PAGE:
New Diesel Engine Oils Developed to Improve on Current Tier 4 Oil
Just as Tier 4 engines were developed to improve fuel economy and reduce environmental impact, products associated with those engines are also being refined to further improve performance. That includes diesel engine oils. Tier 4 oil is also formulated to provide greater protection in the most difficult operating environments.
So the learning process for fleet managers continues. And it gets more complicated, because now there are two diesel engine oils to choose from, instead of the single CJ-4 currently in use. They are the same, and yet they are not the same. For example, you’ll find both of these Tier 4 oils – designated CK-4 and FA-4 – available in a given grade, say 10W30. So you do you know which one to use?
Two different viscosities
FA-4 is supposed to further reduce greenhouse gas emissions, by improving fuel economy in heavy-duty on-highway diesel engines. CK-4 is more broadly applicable. You can use it in both older and newer diesel engine models operating on-road or off, and it is backward-compatible.
According to the Society of Automotive Engineers (SAE), viscosity tests measure how fast an oil at 100o C flows through a tube, based only on gravity. The measurement is designated in cSt (centistokes). For instance, for a 10W30 weight oil, cSt ranges from 9.3 to 12.5 cSt. CK-4 diesel engine oils typically have rating about 12.0 to 12.5 cSt. FA-4 oils are formulated to be thinner, with a viscosity of about 9.3 cSt. This lower viscosity reduces resistance between the engine’s moving parts, thereby boosting fuel economy. However, it also means FA-4 is not backward-compatible.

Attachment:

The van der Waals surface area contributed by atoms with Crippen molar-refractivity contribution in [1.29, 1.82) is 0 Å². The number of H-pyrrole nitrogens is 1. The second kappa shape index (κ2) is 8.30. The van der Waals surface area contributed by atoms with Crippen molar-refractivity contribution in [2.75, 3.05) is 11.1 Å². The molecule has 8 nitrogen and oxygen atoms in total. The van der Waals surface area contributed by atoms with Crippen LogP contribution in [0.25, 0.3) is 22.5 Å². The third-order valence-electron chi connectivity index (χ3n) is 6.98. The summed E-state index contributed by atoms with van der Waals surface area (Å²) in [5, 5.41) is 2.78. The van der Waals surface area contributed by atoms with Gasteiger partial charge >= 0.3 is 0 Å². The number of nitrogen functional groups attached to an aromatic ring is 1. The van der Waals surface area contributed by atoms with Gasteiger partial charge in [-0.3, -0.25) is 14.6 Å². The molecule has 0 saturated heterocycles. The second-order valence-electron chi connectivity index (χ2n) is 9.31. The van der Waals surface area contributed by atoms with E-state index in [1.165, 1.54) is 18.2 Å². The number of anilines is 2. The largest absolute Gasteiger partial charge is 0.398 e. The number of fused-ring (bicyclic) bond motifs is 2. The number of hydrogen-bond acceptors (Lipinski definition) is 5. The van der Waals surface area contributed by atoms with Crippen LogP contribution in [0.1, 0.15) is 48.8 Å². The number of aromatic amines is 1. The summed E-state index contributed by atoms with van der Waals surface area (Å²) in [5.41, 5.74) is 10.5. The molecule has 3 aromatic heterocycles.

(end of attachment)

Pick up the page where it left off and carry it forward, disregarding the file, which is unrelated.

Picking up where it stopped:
Both of these Tier 4 oils improve engine protection in multiple ways:
- Better oxidation resistance (the oxidation process forms deposits, causes the oil to thicken, and promotes corrosion)
- Better aeration control (entrained air and foam retard oil supply and weaken heat transfer)
- Better shear-ability (viscosity-stabilizing polymers help maintain proper viscosity, because they are less prone to “shearing” (breaking apart) by working parts)
This third quality is especially important, because shearing in some CJ-4 oils causes the oil to lose required viscosity.
What if your fleet is a mixed bag?
It’s not unusual for fleets to include older and newer vehicles, whether trucks or off-road equipment. Industry experts recommend using the new CK-4 formulation for all your vehicles, in whatever grade the OEM specifies. You’ll get the best possible engine protection, with one standardized product. There is one caveat: engines that are FA-4-compatible could lose some of the fuel efficiency that using FA-4 would provide. So if your OEM specifies FA-4, talk to your dealer first about which Tier 4 oil to use.
New diesel engine oils don’t necessarily extend oil drain intervals
Experts warn that you shouldn’t assume switching to Tier 4 oils will give you longer oil drain intervals. Over time, that may well be the case, but these oils are too new as yet – only having been introduced in December of 2016. While these oils offer better formulations, they are working in more complex, more stressful systems. And, of course, the right drain interval also depends on how the truck or equipment is used.
For now, they suggest, you should be content with superior engine performance and lower fuel consumption.
Oil analysis is more important than ever
Fleet managers know that analyzing used oil can reveal many things about an engine’s performance, and the oil’s performance as well. Over time, oil analysis results will help determine the best oil drain intervals. For example, exhaust-gas recirculation and other emission-control components can expose engine oil to high soot levels, which affects the oil’s life. The lab that conducts your oil tests can help you identify the best oil drain intervals for your vehicles, if that turns out to be different from the manufacturer’s recommended interval.
Check your oil filters, too
Especially for lower-viscosity FA-4 diesel engine oils, filters take on added responsibility. That have to do a better-than-ever job of capturing tiny contaminants, without allowing increased pressure-drop across the filter. Higher operating temperatures can affect the filter’s performance and lifespan.